Bitcoin is a relatively new electronic payments system described as a decentralized peer-to-peer system. Unlike other electronic payment systems, such as PayPal, it also has its own currency — a virtual denomination also known as Bitcoins. Bitcoins are known by various names including virtual currency, electronic money, or crypto-currency.

The Bitcoin system is driven by a concept called block chain, a public record of all transactions carried out within the Bitcoin network. The transactions are recorded in a public record that is collectively maintained by everyone who uses the currency.

Bitcoins are stored in a digital wallet when they are received. The wallet can be cloud-based or on a local system to maximize security.

For a more detailed discussion of Bitcoin go to:

Who created Bitcoin?  A person calling himself Satoshi Nakamoto, published the rules to the Bitcoin portal in 2008. The network was launched in 2009; however, no one really knows the true identity of Nakamoto.

How to create (earn) Bitcoins. According to Wikipedia, “Bitcoins are created as a reward for payment processing work in which users who offer their computing power, verify and record payments into a public ledger. Called mining, individuals engage in the activity in exchange for transaction fees and newly minted Bitcoins.

Mining is the process of adding transaction records to Bitcoin’s public ledger of past transactions. The ledger of past transactions is called the block chain as it is a chain of blocks. The block chain serves to confirm transactions to the rest of the network as having taken place. Mining is intentionally designed to be resource-intensive and difficult so that the number of blocks found each day by miners remains steady.”

Bitcoins can also be obtained in exchange for products, services, or other currencies.

Pros and Cons.

  •         No charge when making payments in Bitcoins, either locally or internationally.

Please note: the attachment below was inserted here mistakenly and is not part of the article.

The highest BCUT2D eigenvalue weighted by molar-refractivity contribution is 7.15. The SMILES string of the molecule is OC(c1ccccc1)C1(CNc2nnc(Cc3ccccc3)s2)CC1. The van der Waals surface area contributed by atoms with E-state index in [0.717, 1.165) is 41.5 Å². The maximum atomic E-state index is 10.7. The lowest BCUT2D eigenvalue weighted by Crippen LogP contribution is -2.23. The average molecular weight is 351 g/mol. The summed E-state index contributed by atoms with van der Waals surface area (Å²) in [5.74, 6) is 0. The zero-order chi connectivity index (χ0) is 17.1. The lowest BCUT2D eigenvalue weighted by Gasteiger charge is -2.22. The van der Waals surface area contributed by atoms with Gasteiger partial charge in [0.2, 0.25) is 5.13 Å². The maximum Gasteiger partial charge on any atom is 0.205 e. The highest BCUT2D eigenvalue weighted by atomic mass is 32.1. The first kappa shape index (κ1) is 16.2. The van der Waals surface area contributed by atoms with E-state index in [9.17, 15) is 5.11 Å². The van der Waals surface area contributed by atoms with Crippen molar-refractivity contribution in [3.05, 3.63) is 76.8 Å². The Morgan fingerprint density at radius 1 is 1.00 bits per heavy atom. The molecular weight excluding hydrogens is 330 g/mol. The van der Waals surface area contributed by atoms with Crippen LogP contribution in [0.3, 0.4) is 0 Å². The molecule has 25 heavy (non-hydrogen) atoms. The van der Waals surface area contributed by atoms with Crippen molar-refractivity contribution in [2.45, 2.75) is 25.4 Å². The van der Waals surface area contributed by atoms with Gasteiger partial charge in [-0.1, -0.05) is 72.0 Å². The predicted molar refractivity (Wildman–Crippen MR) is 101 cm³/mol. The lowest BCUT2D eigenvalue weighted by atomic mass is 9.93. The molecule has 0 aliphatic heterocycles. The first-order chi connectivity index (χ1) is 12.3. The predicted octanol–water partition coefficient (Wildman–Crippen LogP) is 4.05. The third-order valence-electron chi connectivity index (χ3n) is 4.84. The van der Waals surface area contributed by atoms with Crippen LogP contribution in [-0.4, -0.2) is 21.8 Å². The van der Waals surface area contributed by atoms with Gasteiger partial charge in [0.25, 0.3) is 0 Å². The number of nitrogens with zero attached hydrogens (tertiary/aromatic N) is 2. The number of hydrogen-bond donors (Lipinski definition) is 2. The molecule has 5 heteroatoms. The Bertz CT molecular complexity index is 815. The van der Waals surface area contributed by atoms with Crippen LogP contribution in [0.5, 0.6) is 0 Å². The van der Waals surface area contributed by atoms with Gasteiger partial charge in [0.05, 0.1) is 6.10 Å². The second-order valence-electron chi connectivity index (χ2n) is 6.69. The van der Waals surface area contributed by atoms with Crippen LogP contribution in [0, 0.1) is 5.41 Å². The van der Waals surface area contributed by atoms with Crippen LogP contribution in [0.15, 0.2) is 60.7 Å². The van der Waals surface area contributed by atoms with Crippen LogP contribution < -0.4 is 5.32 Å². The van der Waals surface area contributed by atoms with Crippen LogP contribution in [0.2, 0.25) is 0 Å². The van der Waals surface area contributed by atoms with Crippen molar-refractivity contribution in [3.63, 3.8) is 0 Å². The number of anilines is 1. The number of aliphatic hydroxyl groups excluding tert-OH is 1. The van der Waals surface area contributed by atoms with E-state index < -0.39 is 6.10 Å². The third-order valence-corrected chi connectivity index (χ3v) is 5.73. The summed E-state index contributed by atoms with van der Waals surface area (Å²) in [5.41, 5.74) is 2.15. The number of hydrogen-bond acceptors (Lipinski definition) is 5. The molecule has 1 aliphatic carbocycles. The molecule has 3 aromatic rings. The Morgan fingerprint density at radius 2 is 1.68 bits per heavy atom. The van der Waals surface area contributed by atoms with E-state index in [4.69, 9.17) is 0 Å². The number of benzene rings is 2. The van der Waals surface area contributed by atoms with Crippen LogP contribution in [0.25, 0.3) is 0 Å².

•         Eliminates credit card fees for processing transactions.
  •         Difficult for anyone to make fraudulent payments using bitcoins.
  •         Has its own currency and is not controlled by any central authority.

  •         Has a volatile valuation. The price of a single Bitcoin has ranged from$13 to $1,000.
  •         Exchanges are a tempting target for hackers.
  •         Can be lost, or destroyed.
  •         Lacks consumer protection.

Audit considerations. From an audit perspective, Bitcoins are basically the same as any other foreign currency. However, teams auditing clients with Bitcoins should include an IT specialist to verify the Bitcoin balances. Verification should include traditional confirmation letters to third-party wallet holders and verifying balances from the block chain.

Once the amount of Bitcoins at the balance sheet date has been determined, the auditor needs to verify that the amount is properly translated into the company’s reporting currency in accordance with FASB ASC-830-20-25. The currency translation from Bitcoins to dollars is accounted for through an adjusting entry that includes the gains and losses reflecting changes in the exchange rate between Bitcoins and dollars. The same translation calculation must be made for receivables and payables that the company expects to settle in bitcoins.

The future.  No one knows exactly what will come of the Bitcoin system but it is probably not going to disappear any time soon. However, there is no doubt that it will have a far-reaching impact on how money is dealt with online.

What do you think?